CUMMING — There are certain growing pains, mainly traffic, associated with road widening projects. But Forsyth County officials hope those who travel one local road won’t be feeling them much longer.
Work to widen Castleberry Road southeast of Cumming began in February 2015, with the project looking to finish by June 30.
The widening is one of several road projects being funded through 1-cent sales tax revenue.
“It’s widening Castleberry Road from the [Cumming] city limits at Hutchinson Road down to Bethelview Road to a four-lane median-divided highway that has an urban section with curb and gutter and a five-foot sidewalk on one side and a 10-foot multi-use path on the other,” said Tim Allen, the county’s assistant director of engineering.
Vertical Earth Inc. is handling the nearly $14.3 million project, which the county commission approved in December 2014 after years of planning and discussion.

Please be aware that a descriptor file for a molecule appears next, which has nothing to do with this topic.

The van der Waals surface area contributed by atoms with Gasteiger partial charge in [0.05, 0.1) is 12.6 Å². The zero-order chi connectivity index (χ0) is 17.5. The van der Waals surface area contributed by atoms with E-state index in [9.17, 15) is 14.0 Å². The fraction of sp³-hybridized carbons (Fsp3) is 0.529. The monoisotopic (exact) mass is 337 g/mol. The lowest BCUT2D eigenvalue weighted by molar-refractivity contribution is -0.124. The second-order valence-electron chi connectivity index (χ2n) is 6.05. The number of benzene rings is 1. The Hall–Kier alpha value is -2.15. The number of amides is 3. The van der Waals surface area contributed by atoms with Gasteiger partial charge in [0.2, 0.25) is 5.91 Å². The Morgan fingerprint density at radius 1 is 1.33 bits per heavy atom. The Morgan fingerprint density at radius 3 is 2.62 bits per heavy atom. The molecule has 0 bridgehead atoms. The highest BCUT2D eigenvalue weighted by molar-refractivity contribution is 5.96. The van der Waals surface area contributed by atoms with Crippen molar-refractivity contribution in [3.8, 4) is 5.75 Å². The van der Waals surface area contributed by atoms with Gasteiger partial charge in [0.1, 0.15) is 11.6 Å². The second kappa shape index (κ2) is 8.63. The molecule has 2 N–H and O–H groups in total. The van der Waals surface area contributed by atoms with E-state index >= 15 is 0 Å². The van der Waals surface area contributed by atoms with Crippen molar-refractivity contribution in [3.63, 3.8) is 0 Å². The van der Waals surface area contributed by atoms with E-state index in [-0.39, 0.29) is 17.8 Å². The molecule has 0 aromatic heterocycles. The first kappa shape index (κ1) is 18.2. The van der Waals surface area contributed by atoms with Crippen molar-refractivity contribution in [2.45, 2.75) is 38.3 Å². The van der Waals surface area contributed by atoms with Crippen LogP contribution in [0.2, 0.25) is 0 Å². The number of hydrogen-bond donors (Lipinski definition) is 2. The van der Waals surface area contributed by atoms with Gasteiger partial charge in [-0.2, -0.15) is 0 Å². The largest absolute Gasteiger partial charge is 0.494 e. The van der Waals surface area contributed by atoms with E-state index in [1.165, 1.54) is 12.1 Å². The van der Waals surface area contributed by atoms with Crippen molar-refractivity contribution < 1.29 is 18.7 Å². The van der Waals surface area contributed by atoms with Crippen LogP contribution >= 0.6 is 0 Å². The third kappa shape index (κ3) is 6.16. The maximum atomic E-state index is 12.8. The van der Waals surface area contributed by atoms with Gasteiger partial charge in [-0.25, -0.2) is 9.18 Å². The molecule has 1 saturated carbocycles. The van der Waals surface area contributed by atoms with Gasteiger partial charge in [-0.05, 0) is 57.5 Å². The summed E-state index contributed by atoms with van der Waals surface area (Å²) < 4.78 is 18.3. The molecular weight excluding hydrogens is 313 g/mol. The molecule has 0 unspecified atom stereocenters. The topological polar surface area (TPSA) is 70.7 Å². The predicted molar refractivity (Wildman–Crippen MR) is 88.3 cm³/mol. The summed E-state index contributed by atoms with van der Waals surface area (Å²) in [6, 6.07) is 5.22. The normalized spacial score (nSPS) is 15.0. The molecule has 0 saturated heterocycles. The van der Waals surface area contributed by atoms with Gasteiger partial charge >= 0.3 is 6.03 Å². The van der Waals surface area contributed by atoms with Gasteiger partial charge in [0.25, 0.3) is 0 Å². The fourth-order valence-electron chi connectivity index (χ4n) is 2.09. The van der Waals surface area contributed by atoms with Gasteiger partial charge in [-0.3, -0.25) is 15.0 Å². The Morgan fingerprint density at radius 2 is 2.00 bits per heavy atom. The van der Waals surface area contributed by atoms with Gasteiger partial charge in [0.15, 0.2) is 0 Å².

The widening was first approved by voters as part of a 1-cent sales tax referendum in 2003. The county then conducted design and right-of-way acquisition for the project using money from previous sales tax collections.
In addition, the state Department of Transportation gave the county $1 million in 2014 to jump-start the project.
According to Allen, traffic flow in the area should improve once the effort, which will tie into another widening effort, is completed.
“The capacity on the roadway is being doubled,” he said. “The widening that we’re doing now will connect to the [four-lane expansion] of Bethelview Road, which is being widened on to [Hwy.] 20.”
As with several other local government projects, heavy rain last year has the Castleberry widening a bit behind schedule. Allen said the county has given the company rain day extensions.
“Utility relocation delays have played a little bit into it as well, but we feel like we’ll be finished mid-summer of this year barring any unusual weather,” Allen said.
Allen also pointed out that the road’s speed limit is lower while work has been going on, and urges drivers to watch their speed.
“It’s a curvy, twisty road to begin with, but there’s a lot of equipment, barrels and workers close to the roadway,” he said. “So driving through there at any other higher speed is really not safe.”
Once the project is completed, the road will return to its normal speed limit of 45 mph.